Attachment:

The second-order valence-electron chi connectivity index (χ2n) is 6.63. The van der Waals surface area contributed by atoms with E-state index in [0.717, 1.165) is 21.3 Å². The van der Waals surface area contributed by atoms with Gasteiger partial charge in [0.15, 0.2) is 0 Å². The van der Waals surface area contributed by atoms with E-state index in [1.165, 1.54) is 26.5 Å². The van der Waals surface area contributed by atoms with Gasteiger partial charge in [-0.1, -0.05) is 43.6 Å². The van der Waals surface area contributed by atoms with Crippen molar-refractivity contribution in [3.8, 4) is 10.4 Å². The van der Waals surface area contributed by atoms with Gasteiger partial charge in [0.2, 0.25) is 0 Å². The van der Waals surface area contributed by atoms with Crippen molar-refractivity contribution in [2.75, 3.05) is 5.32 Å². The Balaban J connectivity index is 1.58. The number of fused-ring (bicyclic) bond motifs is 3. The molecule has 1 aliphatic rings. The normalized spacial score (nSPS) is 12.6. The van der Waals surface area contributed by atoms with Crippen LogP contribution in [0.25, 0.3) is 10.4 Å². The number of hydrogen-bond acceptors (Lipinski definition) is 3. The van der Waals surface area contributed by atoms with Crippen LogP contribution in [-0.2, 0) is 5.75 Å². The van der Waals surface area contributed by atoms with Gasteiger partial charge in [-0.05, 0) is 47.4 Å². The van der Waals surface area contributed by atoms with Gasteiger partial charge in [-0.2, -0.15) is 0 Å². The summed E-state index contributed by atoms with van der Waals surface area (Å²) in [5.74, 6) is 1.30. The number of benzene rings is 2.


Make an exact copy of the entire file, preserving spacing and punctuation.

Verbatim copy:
The second-order valence-electron chi connectivity index (χ2n) is 6.63. The van der Waals surface area contributed by atoms with E-state index in [0.717, 1.165) is 21.3 Å². The van der Waals surface area contributed by atoms with Gasteiger partial charge in [0.15, 0.2) is 0 Å². The van der Waals surface area contributed by atoms with E-state index in [1.165, 1.54) is 26.5 Å². The van der Waals surface area contributed by atoms with Gasteiger partial charge in [-0.1, -0.05) is 43.6 Å². The van der Waals surface area contributed by atoms with Crippen molar-refractivity contribution in [3.8, 4) is 10.4 Å². The van der Waals surface area contributed by atoms with Gasteiger partial charge in [0.2, 0.25) is 0 Å². The van der Waals surface area contributed by atoms with Crippen molar-refractivity contribution in [2.75, 3.05) is 5.32 Å². The Balaban J connectivity index is 1.58. The number of fused-ring (bicyclic) bond motifs is 3. The molecule has 1 aliphatic rings. The normalized spacial score (nSPS) is 12.6. The van der Waals surface area contributed by atoms with Crippen LogP contribution in [0.25, 0.3) is 10.4 Å². The number of hydrogen-bond acceptors (Lipinski definition) is 3. The van der Waals surface area contributed by atoms with Crippen LogP contribution in [-0.2, 0) is 5.75 Å². The van der Waals surface area contributed by atoms with Gasteiger partial charge in [-0.05, 0) is 47.4 Å². The van der Waals surface area contributed by atoms with Gasteiger partial charge in [-0.2, -0.15) is 0 Å². The summed E-state index contributed by atoms with van der Waals surface area (Å²) in [5.74, 6) is 1.30. The number of benzene rings is 2.